Audi denotes the performance levels of its cars with the letters A, S, and RS, with the latter pair signifying the hottest models. Which makes the 2021 S5 coupe and cabriolet the second most powerful member of the Audis that have the number “5” on their decklid. While the four-door S5 Sportback is reviewed separately, it shares the same 349-hp V-6 powertrain and standard Quattro all-wheel drive as its two-door siblings. The coupe and cabriolet (read: convertible) have a much smaller back seat and less cargo space than the Sportback, but their rich-looking and tech-heavy cabins have the same attractive design and upscale features. The S5’s balanced ride-and-handling characteristics make it easy for the driver to switch from relaxed cruising to spirited driving. But the S5 lacks the chutzpah of more-aggressive rivals like the Mercedes-AMG C43.
What’s New for 2021?
For 2021, Audi makes the smallest of changes to the S5 coupe and convertible. These updates consist of a newly standard lane-departure warning, wireless Apple CarPlay, and an integrated toll module that’s built into the rearview mirror. The latter is a transponder that allows drivers to access compatible toll-road services in the U.S. and Canada. The optional Convenience package now comes with a heated steering wheel as well as front and rear parking sensors. The Black Optic package now adds an optional black-painted roof too. The S5 Premium Plus trim includes standard adaptive cruise control with stop-and-go technology, a top-view camera system, and a steering wheel with hands-on detection. Every Prestige model now has heated rear seats.
Engine, Transmission, and Performance
All S5s come with the same 349-hp turbocharged V-6 engine, an eight-speed automatic transmission, and all-wheel drive. Thanks to its launch-control system and all-wheel-drive traction, the last S5 coupe we tested delivered competitive acceleration in a class of quick alternatives. In our testing, it went from zero to 60 mph in 4.3 seconds. Despite the additional weight, the convertible S5 cabriolet that we tested was still plenty quick, hitting 60 mph in 4.8 seconds. Both titillating two-door S5s we tested was equipped with the optional 19-inch performance tires and the S Sport package, which adds a torque-vectoring rear differential and adaptive dampers. As equipped, our test cars sported firm but still compliant rides. The coupe also came equipped with the Dynamic Steering option, which quickens the steering the more the wheel is turned from center. We found the system uncommunicative and unpredictable; we recommend against it and that you stay with the standard fixed-ratio steering setup.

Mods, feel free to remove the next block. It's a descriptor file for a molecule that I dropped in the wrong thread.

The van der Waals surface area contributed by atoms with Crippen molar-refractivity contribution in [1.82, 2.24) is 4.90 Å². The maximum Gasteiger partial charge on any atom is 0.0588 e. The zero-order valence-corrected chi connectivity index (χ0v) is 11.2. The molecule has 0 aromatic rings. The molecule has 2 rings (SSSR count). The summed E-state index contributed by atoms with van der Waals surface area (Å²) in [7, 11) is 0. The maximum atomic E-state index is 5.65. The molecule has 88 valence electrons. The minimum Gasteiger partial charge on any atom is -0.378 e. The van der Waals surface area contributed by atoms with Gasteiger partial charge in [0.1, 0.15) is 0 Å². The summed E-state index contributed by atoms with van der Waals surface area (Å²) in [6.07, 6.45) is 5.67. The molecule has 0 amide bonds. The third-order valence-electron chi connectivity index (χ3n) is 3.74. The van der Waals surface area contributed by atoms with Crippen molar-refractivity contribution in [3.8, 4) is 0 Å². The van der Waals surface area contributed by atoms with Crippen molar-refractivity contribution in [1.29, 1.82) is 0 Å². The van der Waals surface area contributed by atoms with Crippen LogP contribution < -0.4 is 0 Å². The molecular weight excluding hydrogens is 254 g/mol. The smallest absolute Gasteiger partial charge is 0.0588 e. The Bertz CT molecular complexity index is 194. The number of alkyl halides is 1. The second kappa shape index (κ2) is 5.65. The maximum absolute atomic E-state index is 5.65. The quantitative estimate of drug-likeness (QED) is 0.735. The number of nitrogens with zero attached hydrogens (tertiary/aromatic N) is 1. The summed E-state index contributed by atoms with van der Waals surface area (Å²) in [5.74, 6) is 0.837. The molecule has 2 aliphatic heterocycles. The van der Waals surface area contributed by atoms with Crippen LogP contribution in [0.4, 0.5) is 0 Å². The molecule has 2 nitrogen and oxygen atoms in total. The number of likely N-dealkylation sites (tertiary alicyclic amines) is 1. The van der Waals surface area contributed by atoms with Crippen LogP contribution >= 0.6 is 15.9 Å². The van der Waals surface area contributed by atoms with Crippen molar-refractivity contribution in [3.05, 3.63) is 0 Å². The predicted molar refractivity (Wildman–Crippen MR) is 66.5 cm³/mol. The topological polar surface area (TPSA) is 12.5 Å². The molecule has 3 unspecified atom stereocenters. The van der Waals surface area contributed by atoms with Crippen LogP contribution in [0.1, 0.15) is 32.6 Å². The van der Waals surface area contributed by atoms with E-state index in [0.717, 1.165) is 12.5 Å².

Fuel Economy and Real-World MPG
With a potent turbocharged V-6 and standard all-wheel drive, one might expect the S5 coupe and cabriolet to have a not-so-great fuel economy. However, the EPA expects the fixed-roof version to earn 20 mpg in the city and 27 mpg on the highway—choosing the convertible reduces both ratings by 1 mpg. While we’ve tested a coupe on our 75-mph real-world route, we haven’t tested one since the government reduced its highway rating from 30 mpg last year to 27 mpg this year.
Interior, Comfort, and Cargo
The S5’s interior is marked by soft-to-the-touch, expensive-feeling materials, high-quality fit and finish, and a user-friendly design. Both driver and front-seat passengers are treated to comfortable and roomy power-adjustable seats, while rear-seat riders are left with the bare minimum of acceptable space. Those in need of more rear-seat room should look at the four-door S5 Sportback, which has a longer wheelbase and offers more room for rear passengers. The S5’s interior starts with a conservative but modern dashboard design that’s pieced together with laser-tight precision. Additionally, every S5 includes luxuries such as front seats with heating and massage functions, three-zone climate control, and push-button start. In our testing, the S5 coupe held as many carry-on suitcases as the last 440i coupe we tested, making it one of the top-rated in its segment. Meanwhile, the convertible swallowed as many carry-ons in its trunk as the C43 cabriolet. Additionally, the S5’s comparatively low lift-over height and wide trunk opening make loading items into the cargo bay an easy affair.